[an error occurred while processing this directive]
BBC News
watch One-Minute World News
Last Updated: Friday, 19 November, 2004, 11:50 GMT
Animal rights extremists slammed
Chris Patten
Mr Patten said people had a right to protest peacefully
Animal rights extremists are "thugs" threatening freedom in Britain, says the chancellor of Oxford University.

Chris Patten used his first speech as chancellor to warn that protesters using violence were undermining "a free and civilised society".

The university recently won its bid for the renewal of an injunction against animal rights activists protesting next to its new animal testing centre.

One animal rights group said Mr Patten was trying to demonise protests.

Most protesters are law-abiding citizens and Mr Patten's speech is just another attempt to demonise the animal rights movement
Robert Cogswell
of Speak
Mr Patten said: "To use violence against research at a university - against academic staff and all those in any way associated with what they do - is a serious blow against the basic liberties of a plural society.

"If we surrender over animal research, what comes next? Will there be attempts to intimidate us not to employ those who belong to a particular country or faith or ethnic group?

"Pushing back the boundaries of knowledge is one of the hallmarks of a free and civilised society."

'No-go areas'

Robert Cogswell, of Speak, said: "We are not surprised by Mr Patten's comments. He is the chancellor of Oxford University and is going to be biased.

"He's got it wrong. We are not anti-science, we just believe that using animals for research will never be the answer.

"We are looking to the future of science, beyond this out-moded method, which is simply not effective in finding cures for human diseases.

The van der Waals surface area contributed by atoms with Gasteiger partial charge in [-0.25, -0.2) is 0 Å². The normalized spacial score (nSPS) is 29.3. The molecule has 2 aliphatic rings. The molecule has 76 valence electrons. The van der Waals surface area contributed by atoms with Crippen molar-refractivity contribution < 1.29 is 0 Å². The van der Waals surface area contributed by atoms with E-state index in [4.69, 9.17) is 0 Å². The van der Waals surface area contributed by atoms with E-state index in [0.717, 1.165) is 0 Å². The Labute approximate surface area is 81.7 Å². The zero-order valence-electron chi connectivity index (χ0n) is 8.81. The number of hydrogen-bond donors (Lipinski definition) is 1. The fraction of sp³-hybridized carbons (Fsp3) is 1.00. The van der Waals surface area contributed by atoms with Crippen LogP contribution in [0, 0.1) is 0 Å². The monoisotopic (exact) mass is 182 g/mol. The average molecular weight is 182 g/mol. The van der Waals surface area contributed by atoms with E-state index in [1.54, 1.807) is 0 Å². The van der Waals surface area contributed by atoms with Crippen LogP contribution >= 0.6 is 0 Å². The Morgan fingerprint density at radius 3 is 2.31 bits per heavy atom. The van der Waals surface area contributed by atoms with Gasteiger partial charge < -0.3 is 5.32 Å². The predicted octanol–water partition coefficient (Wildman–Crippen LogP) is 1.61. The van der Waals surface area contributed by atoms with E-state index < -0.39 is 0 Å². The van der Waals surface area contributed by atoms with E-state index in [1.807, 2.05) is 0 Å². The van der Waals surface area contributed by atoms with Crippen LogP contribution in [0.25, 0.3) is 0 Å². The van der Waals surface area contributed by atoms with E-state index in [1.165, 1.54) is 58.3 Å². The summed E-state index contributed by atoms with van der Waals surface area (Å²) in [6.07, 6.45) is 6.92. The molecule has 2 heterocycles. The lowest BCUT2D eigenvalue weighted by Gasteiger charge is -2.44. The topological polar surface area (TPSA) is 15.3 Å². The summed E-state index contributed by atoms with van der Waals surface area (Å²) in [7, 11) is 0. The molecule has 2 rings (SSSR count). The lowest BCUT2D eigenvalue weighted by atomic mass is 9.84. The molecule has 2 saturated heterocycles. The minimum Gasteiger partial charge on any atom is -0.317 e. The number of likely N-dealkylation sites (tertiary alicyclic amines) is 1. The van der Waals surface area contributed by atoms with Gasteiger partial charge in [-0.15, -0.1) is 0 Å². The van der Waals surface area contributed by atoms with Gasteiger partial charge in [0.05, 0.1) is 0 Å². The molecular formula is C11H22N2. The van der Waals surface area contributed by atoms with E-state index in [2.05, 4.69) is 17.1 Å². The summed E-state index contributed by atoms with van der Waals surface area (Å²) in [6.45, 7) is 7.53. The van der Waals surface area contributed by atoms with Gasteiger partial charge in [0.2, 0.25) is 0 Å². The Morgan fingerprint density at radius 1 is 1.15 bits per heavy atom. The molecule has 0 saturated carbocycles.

"Most protesters are law-abiding citizens and Mr Patten's speech is just another attempt to demonise the animal rights movement."

The injunction against the protesters creates a 45m exclusion zone - banning picketing, demonstrating or loitering - around the university's buildings and grounds and the property of any of the contractors.

There is also a 91m "no go" area around the homes of the university's members, employees and their families, its shareholders, its contractor employees, shareholders and their families, and anyone who visits the research laboratory.




SEE ALSO:
University wins animal rights bid
10 Nov 04 |  Oxfordshire
Student targets 'breach rights'
06 Oct 04 |  Education
Anger at Oxford privatisation talk
06 Oct 04 |  Education
More students from state schools
30 Sep 04 |  Education
Oxford chancellor defends fees
21 Dec 03 |  Oxfordshire


RELATED INTERNET LINKS:
The BBC is not responsible for the content of external internet sites


PRODUCTS AND SERVICES

News Front Page | Africa | Americas | Asia-Pacific | Europe | Middle East | South Asia
UK | Business | Entertainment | Science/Nature | Technology | Health
Have Your Say | In Pictures | Week at a Glance | Country Profiles | In Depth | Programmes
Americas Africa Europe Middle East South Asia Asia Pacific